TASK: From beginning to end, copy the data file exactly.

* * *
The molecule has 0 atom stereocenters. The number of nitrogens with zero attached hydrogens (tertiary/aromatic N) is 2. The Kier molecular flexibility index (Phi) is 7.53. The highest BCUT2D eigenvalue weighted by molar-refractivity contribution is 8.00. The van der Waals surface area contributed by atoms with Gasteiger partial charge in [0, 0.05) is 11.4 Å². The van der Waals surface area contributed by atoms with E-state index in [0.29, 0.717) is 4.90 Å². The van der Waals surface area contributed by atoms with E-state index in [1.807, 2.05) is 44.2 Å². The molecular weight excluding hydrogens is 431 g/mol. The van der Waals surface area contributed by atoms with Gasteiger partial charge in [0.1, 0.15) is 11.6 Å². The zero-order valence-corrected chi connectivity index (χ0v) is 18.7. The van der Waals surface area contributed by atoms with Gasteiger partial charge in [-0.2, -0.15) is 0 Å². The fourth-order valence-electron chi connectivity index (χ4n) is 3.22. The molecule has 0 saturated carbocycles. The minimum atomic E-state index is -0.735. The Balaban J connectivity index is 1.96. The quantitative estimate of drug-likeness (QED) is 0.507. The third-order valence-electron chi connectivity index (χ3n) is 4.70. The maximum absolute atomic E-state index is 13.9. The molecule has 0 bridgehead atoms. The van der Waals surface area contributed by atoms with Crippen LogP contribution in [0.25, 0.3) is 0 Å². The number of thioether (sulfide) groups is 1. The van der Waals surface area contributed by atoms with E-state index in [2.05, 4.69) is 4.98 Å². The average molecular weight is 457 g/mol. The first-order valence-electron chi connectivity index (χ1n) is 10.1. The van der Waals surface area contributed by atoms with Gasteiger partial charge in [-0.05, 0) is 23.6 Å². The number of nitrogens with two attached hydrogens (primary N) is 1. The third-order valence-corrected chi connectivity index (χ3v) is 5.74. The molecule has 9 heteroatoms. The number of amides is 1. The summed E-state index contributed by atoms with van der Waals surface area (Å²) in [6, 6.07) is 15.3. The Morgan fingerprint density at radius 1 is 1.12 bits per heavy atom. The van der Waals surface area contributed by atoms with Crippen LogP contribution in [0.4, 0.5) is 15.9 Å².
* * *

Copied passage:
The molecule has 0 atom stereocenters. The number of nitrogens with zero attached hydrogens (tertiary/aromatic N) is 2. The Kier molecular flexibility index (Phi) is 7.53. The highest BCUT2D eigenvalue weighted by molar-refractivity contribution is 8.00. The van der Waals surface area contributed by atoms with Gasteiger partial charge in [0, 0.05) is 11.4 Å². The van der Waals surface area contributed by atoms with E-state index in [0.29, 0.717) is 4.90 Å². The van der Waals surface area contributed by atoms with E-state index in [1.807, 2.05) is 44.2 Å². The molecular weight excluding hydrogens is 431 g/mol. The van der Waals surface area contributed by atoms with Gasteiger partial charge in [0.1, 0.15) is 11.6 Å². The zero-order valence-corrected chi connectivity index (χ0v) is 18.7. The van der Waals surface area contributed by atoms with Gasteiger partial charge in [-0.2, -0.15) is 0 Å². The fourth-order valence-electron chi connectivity index (χ4n) is 3.22. The molecule has 0 saturated carbocycles. The minimum atomic E-state index is -0.735. The Balaban J connectivity index is 1.96. The quantitative estimate of drug-likeness (QED) is 0.507. The third-order valence-electron chi connectivity index (χ3n) is 4.70. The maximum absolute atomic E-state index is 13.9. The molecule has 0 bridgehead atoms. The van der Waals surface area contributed by atoms with Crippen LogP contribution in [0.25, 0.3) is 0 Å². The number of thioether (sulfide) groups is 1. The van der Waals surface area contributed by atoms with E-state index in [2.05, 4.69) is 4.98 Å². The average molecular weight is 457 g/mol. The first-order valence-electron chi connectivity index (χ1n) is 10.1. The van der Waals surface area contributed by atoms with Gasteiger partial charge in [-0.05, 0) is 23.6 Å². The number of nitrogens with two attached hydrogens (primary N) is 1. The third-order valence-corrected chi connectivity index (χ3v) is 5.74. The molecule has 9 heteroatoms. The number of amides is 1. The summed E-state index contributed by atoms with van der Waals surface area (Å²) in [6, 6.07) is 15.3. The Morgan fingerprint density at radius 1 is 1.12 bits per heavy atom. The van der Waals surface area contributed by atoms with Crippen LogP contribution in [0.4, 0.5) is 15.9 Å².